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Advocates attempt to close Mississippi's gender poverty gap
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Women for Progress address women's poverty in Mississippi
Maura Moed

 

A report from the Institute of Women's Policy research found that in 2015, more than half of single women with children in Mississippi live in poverty. 

Tiffany Graves is executive director of the Mississippi Access to Justice Commission. She says it's been hard for women to make a living after The Great Recession hit.   

"Many lost their jobs, and many have never been able to regain employment. Some who have, at best, are working part-time positions that are also low-wage. The rebound has been very slow," says Graves. 

Graves explains why women in Mississippi - particularly African-Americans - aren't making as much money as men.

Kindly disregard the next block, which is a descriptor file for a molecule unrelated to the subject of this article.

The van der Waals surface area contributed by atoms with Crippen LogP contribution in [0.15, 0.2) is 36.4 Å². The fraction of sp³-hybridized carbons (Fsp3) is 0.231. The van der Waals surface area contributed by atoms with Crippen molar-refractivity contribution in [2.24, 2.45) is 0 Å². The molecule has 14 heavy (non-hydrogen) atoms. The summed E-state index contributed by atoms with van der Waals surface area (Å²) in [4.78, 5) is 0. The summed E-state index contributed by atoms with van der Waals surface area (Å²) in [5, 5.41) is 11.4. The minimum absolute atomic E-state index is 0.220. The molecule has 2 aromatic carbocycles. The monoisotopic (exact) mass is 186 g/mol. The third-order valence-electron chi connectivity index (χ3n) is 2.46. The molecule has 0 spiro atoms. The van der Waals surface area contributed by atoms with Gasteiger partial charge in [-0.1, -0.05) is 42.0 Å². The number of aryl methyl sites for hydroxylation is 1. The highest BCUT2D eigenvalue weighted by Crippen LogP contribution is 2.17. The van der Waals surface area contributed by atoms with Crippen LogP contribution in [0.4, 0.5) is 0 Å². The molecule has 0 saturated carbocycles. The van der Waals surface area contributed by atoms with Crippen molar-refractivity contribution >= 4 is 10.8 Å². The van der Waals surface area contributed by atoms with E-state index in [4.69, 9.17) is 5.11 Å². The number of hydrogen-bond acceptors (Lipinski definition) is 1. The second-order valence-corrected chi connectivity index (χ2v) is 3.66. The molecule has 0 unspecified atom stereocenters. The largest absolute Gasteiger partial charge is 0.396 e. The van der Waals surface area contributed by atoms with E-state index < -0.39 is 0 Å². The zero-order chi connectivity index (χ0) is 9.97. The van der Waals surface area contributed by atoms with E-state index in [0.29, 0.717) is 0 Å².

"There's educational issues, there's skills training issues, and there are just discrimination issues oftentimes, that force women to be in positions that just aren't paying them as much as men. When you're having to take care of yourself and your family, being in a low-wage position is just not enough to be able to sustain you or your children," Graves says. 

Willie Jones is President of Women for Progress of Mississippi - a nonprofit organization that advocates for women and minorities. She says a solution is to educate women about available opportunities. 

"We have to get women to think about outside of the box opportunities. They no longer have to work at McDonald's or maybe work at Walmart. They can get in jobs that men are in! So, when we talk about the gaps that are between women and men, go for those jobs!" says Jones. 

According to the Mississippi Access to Justice Commission, women head-up 49 percent of Mississippi's single family households.